Sunshine Family (Kim Tai-sik, 2019)

Sometimes it’s easy to lose track of what’s really important while chasing illusionary success, but you’ll remember soon enough if you hit a crisis. So it is for the members of the “Sunshine Family”, the Mapalads currently living overseas in Seoul where dad works for a travel company. The Mapalads are finally preparing to move back to Manila with a house already paid for, but when dad has an accident in his car it throws all of their plans into disarray. Yet in needing to come together to combat adversity, the family is in a sense repaired as they each come to appreciate each other for who they are while remembering that they have a collective responsibility. 

That “accident” occurs one Christmas while dad Don (Nonie Buencamino) is driving home after a work/leaving party. He’s had a little bit too much to drink and is distracted by a phone call from his boss when a woman suddenly jumps out into the road and collides with his car. Don is obviously upset, hugging the oversize snowman plushie he was travelling with for comfort as he stops to check on the woman who he is certain is either dead or at least in a very bad way. Frightened of getting into trouble he drives off and leaves her, calling his dependable wife Sonya (Shamaine Buencamino) for support. 

Sonya, understandably unamused, berates her husband for never having cared enough for his family. If only he hadn’t spent so much time drinking with colleagues, playing golf, and singing karaoke, he might not have got himself into this kind of mess. Sonya hijacks a passing forklift truck and shifts the damaged vehicle into their home through a window, planning to dismember it to hide the evidence of Don’s transgression so they can all go home together as planned. 

As in most family dramas, it’s Sonya who has a plan and is determined to ensure the survival of the family. Unlike the 1992 Japanese comedy Hit-and-Run Family which apparently inspired the film, the Mapalads are strangers in a strange land though they’ve also become estranged from each other while Sonya feels increasingly unappreciated seeing as her kids are growing up and her husband is always working. As Don later points out, the crisis gives her a new sense of purpose as she formulates a series of ingenious plans to cover up Don’s crime. “Nothing is important if we’re not together” she tells him. Family means leave no man behind.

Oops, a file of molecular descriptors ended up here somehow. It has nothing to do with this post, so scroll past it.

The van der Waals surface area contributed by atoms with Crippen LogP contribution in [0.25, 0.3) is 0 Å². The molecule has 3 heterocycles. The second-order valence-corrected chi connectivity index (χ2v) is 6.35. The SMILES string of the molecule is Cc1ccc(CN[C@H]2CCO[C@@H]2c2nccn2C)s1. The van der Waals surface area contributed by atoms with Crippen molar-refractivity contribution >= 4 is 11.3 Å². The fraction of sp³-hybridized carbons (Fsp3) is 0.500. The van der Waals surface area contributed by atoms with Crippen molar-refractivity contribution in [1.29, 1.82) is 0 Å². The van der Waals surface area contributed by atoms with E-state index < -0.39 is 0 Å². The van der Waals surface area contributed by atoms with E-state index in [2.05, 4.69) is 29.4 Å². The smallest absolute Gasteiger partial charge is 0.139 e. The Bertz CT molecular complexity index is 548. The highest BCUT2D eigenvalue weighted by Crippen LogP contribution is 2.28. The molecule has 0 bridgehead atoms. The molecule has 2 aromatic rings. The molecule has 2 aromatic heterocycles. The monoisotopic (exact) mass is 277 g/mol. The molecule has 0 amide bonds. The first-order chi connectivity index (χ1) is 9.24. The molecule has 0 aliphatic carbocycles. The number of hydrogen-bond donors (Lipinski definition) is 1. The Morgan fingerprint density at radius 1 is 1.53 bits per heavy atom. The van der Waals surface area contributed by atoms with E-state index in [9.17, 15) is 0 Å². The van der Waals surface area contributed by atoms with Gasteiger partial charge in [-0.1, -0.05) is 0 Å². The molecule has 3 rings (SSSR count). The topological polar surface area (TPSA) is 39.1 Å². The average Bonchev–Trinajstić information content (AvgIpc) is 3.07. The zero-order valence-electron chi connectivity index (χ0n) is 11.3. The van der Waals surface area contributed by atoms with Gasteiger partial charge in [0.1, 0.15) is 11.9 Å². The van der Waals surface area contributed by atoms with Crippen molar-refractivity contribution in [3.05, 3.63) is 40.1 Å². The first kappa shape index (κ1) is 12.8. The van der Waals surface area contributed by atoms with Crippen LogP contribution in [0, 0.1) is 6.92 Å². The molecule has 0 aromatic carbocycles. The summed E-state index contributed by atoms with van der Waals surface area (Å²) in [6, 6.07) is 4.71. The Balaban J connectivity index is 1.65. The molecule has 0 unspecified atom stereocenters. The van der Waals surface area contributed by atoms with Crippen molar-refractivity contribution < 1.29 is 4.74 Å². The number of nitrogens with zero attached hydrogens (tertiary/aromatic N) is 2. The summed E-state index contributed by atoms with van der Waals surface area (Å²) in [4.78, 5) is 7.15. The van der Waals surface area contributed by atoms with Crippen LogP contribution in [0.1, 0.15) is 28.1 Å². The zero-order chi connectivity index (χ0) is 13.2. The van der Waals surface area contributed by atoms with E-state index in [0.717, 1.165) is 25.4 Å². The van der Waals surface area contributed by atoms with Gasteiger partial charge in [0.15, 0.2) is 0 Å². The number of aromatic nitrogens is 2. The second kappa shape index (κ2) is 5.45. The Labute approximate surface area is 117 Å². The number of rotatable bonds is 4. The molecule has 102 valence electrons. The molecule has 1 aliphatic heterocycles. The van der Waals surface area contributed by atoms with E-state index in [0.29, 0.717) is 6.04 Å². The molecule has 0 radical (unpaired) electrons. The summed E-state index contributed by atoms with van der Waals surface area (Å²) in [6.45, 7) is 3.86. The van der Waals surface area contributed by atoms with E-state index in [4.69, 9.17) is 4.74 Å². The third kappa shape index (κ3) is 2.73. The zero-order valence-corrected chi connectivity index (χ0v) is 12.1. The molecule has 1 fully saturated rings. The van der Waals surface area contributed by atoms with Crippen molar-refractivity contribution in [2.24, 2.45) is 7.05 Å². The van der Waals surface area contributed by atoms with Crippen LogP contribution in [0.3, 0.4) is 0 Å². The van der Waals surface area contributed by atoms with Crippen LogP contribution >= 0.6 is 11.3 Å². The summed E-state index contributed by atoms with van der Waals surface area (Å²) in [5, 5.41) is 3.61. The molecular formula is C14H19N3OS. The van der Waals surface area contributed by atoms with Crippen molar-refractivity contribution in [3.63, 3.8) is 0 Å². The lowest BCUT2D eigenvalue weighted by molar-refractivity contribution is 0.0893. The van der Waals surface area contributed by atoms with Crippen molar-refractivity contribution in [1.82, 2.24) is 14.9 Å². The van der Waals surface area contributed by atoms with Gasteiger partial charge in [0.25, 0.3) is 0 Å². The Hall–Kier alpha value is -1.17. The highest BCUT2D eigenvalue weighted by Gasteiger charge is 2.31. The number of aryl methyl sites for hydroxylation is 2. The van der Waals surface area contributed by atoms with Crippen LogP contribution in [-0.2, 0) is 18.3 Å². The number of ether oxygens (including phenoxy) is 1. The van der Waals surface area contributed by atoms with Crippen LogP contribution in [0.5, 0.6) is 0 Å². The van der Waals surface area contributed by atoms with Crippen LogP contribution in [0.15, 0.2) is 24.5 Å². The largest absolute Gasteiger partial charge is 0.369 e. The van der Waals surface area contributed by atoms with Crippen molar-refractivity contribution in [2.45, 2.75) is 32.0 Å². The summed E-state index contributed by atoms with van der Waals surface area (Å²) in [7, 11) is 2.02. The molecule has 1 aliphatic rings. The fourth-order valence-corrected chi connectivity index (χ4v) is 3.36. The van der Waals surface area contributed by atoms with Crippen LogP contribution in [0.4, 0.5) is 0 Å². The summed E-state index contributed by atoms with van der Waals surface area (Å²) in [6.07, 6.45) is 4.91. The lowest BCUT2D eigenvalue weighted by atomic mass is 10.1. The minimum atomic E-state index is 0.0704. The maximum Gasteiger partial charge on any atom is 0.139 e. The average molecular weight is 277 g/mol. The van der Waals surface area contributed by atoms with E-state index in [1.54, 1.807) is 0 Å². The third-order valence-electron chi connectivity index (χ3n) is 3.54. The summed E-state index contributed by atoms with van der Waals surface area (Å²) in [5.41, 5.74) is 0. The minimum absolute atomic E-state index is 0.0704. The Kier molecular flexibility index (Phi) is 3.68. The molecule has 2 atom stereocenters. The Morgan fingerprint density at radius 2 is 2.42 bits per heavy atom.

Don, meanwhile, is forced to confront a potential failure of paternity. It is indeed he who has endangered the integrity of his family through his carelessness, but he’ll also have to admit that he’s been neglecting his responsibilities in a mistaken belief that bringing home the bacon is all that’s required of a “good father”. He hasn’t noticed that his wife is lonely and unhappy, or that his children each have secrets of their own. His waking up to all of those facts is a gradual, not always positive process, but eventually leads him to realise that it’s time for him to be a “real” father which obviously means recommitting to his family. 

In perhaps a change from the norm, that’s also true for the kids who need to rediscover a sense of solidarity and acceptance in the family unit. Oldest and now grownup daughter Shine (Sue Ramirez) has been secretly dating a Korean policeman (Shinwoo), which presents a dilemma now that the family is set on moving back home. She’s worried her conservative father might not accept her new love, but the situation is of course further complicated by the ongoing crisis and his proximity to law enforcement. Meanwhile, little Max (Marco Masa) has been caught wearing lipstick at school. Sonya doesn’t understand why that’s a problem but the school seem to think it’s not appropriate and might cause offence to other pupils. Always keen to support her kids, Sonya puts on her Wonder Woman outfit to tell Max that it’s OK to be different, and in any case his family will always love him no matter what, while also doing her best to react to her daughter’s romantic crisis in a broadly supportive manner. 

In fact, the family also end up adding an additional member in the form of the old grandpa from next-door (Han Tae-il) who has mild dementia and keeps wandering off because his daughter-in-law (Park Se-jin) isn’t very invested in looking after him. Eventually, everyone is wearing overalls and helping to dismantle the car, a symbol of the empty consumerism which has divided them. Don, meanwhile, is torn about the best way to serve his family – do the “right” thing and turn himself in, or continue covering up his crime so they can all go home to the Philippines together. In predictable fashion, the crisis resolves itself with the help of benevolent law enforcement, while even the nosy neighbour from next-door seems like she might have learned some lessons about familial bonding or at least be about to move past a crisis of her own. Thanks to their brush with crime, the Mapalads have rediscovered the meaning of family and can finally go “home” at last. 


Sunshine Family was screened as part of this year’s Osaka Asian Film Festival.

Original trailer (English subtitles)